Student #10: 10 | Student #20: 3 |

Now you want to know the basic variability within the classroom. So, did the students' scores kind of clump up all together, meaning the students all showed about the same amount of knowledge? Or did the scores vary widely from each other, meaning some students did great whereas other students failed the test?

The answer to this question can come very precisely from the **standard deviation**, which is *a measurement that indicates how much a group of scores vary from the average*.

So, let's look at our example from the Revolutionary War test.

The standard deviation calculation looks complicated at first, but it's really quite simple if we take it step by step.

- We'll start by finding the mean, or average, of all the scores. To do this, we add up all the scores and divide by the total number of scores. This gives us a mean of 10.5.
- The next step is to take each score, subtract the mean from it and square the difference. For example, looking at the top score of 20, we subtract 10.5 and then square the difference to get 90.25. We repeat this process for each score.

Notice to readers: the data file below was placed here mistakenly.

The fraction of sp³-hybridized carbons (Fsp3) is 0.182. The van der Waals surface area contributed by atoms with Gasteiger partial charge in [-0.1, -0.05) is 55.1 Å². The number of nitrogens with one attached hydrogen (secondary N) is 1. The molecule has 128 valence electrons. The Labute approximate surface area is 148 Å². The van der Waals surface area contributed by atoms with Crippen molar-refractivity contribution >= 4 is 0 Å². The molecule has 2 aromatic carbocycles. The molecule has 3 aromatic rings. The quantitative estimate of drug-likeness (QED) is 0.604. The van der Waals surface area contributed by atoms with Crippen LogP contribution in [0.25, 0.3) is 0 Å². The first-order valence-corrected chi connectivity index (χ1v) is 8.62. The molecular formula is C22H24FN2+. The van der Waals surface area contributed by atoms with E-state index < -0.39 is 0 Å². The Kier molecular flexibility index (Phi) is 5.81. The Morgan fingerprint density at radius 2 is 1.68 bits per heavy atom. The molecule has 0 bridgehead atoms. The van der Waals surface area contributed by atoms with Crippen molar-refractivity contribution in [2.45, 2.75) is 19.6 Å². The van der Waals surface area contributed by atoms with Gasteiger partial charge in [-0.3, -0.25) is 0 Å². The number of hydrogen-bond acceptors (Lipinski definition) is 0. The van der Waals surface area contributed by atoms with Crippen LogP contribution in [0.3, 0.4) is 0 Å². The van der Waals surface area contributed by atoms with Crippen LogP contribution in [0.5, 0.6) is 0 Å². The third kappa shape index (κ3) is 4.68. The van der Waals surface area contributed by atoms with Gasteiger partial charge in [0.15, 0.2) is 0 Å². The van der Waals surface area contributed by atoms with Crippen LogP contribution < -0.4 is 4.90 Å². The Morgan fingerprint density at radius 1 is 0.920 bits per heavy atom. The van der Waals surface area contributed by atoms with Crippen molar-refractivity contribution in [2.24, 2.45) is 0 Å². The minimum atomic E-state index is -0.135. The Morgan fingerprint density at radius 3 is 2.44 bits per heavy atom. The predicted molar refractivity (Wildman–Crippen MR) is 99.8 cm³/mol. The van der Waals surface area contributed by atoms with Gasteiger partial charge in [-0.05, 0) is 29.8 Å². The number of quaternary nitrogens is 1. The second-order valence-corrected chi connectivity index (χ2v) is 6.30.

- Now, we add up all our squared differences and divide by the total number of scores. This gives us 353/20, or 17.65.
- The final step is to take the square root of this number, which is 4.2. This is the standard deviation of the scores.

Now that we have our standard deviation of 4.2, what the heck does that mean? Well, it just gives us an idea of how much the scores on the test clumped together. To understand this better, look at the two distributions of scores on the screen.

The one on the left shows scores that are all very similar to each other. So, because the scores are all close together, the standard deviation is going to be very small. But, the one on the right shows scores that are all pretty different from each other (lots of high scores on the test, but also lots of failing grades on the test). For this distribution, we'd have a high number for our standard deviation.